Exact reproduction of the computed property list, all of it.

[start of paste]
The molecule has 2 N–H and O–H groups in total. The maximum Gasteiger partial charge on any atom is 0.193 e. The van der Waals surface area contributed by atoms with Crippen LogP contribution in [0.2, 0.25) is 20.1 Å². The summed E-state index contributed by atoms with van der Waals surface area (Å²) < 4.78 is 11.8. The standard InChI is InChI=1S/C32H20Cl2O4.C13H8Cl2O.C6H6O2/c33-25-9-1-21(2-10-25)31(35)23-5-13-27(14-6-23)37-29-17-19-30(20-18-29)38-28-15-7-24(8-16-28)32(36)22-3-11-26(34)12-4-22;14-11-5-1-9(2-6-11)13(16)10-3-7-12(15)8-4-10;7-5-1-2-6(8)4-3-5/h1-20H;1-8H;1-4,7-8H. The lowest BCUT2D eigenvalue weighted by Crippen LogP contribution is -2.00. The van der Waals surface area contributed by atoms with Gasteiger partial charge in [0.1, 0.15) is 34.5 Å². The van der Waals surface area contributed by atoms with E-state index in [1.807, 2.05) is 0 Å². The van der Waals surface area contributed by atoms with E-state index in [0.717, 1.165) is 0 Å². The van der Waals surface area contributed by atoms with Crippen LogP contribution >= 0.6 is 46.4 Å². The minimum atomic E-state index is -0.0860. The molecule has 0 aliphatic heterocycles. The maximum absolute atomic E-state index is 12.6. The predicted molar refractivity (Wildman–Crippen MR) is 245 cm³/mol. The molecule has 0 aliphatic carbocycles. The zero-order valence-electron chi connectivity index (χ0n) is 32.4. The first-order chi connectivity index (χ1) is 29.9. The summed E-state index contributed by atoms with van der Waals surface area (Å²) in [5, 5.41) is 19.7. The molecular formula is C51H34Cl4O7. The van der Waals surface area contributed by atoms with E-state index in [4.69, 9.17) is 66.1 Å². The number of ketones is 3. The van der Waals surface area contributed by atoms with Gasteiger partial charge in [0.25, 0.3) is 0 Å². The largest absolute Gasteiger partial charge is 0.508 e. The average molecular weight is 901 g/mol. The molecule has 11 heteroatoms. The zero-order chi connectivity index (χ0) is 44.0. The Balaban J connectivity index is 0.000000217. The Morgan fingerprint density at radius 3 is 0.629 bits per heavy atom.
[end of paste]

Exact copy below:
The molecule has 2 N–H and O–H groups in total. The maximum Gasteiger partial charge on any atom is 0.193 e. The van der Waals surface area contributed by atoms with Crippen LogP contribution in [0.2, 0.25) is 20.1 Å². The summed E-state index contributed by atoms with van der Waals surface area (Å²) < 4.78 is 11.8. The standard InChI is InChI=1S/C32H20Cl2O4.C13H8Cl2O.C6H6O2/c33-25-9-1-21(2-10-25)31(35)23-5-13-27(14-6-23)37-29-17-19-30(20-18-29)38-28-15-7-24(8-16-28)32(36)22-3-11-26(34)12-4-22;14-11-5-1-9(2-6-11)13(16)10-3-7-12(15)8-4-10;7-5-1-2-6(8)4-3-5/h1-20H;1-8H;1-4,7-8H. The lowest BCUT2D eigenvalue weighted by Crippen LogP contribution is -2.00. The van der Waals surface area contributed by atoms with Gasteiger partial charge in [0.1, 0.15) is 34.5 Å². The van der Waals surface area contributed by atoms with E-state index in [1.807, 2.05) is 0 Å². The van der Waals surface area contributed by atoms with E-state index in [0.717, 1.165) is 0 Å². The van der Waals surface area contributed by atoms with Crippen LogP contribution >= 0.6 is 46.4 Å². The minimum atomic E-state index is -0.0860. The molecule has 0 aliphatic heterocycles. The maximum absolute atomic E-state index is 12.6. The predicted molar refractivity (Wildman–Crippen MR) is 245 cm³/mol. The molecule has 0 aliphatic carbocycles. The zero-order valence-electron chi connectivity index (χ0n) is 32.4. The first-order chi connectivity index (χ1) is 29.9. The summed E-state index contributed by atoms with van der Waals surface area (Å²) in [5, 5.41) is 19.7. The molecular formula is C51H34Cl4O7. The van der Waals surface area contributed by atoms with E-state index in [4.69, 9.17) is 66.1 Å². The number of ketones is 3. The van der Waals surface area contributed by atoms with Gasteiger partial charge in [0.25, 0.3) is 0 Å². The largest absolute Gasteiger partial charge is 0.508 e. The average molecular weight is 901 g/mol. The molecule has 11 heteroatoms. The zero-order chi connectivity index (χ0) is 44.0. The Balaban J connectivity index is 0.000000217. The Morgan fingerprint density at radius 3 is 0.629 bits per heavy atom.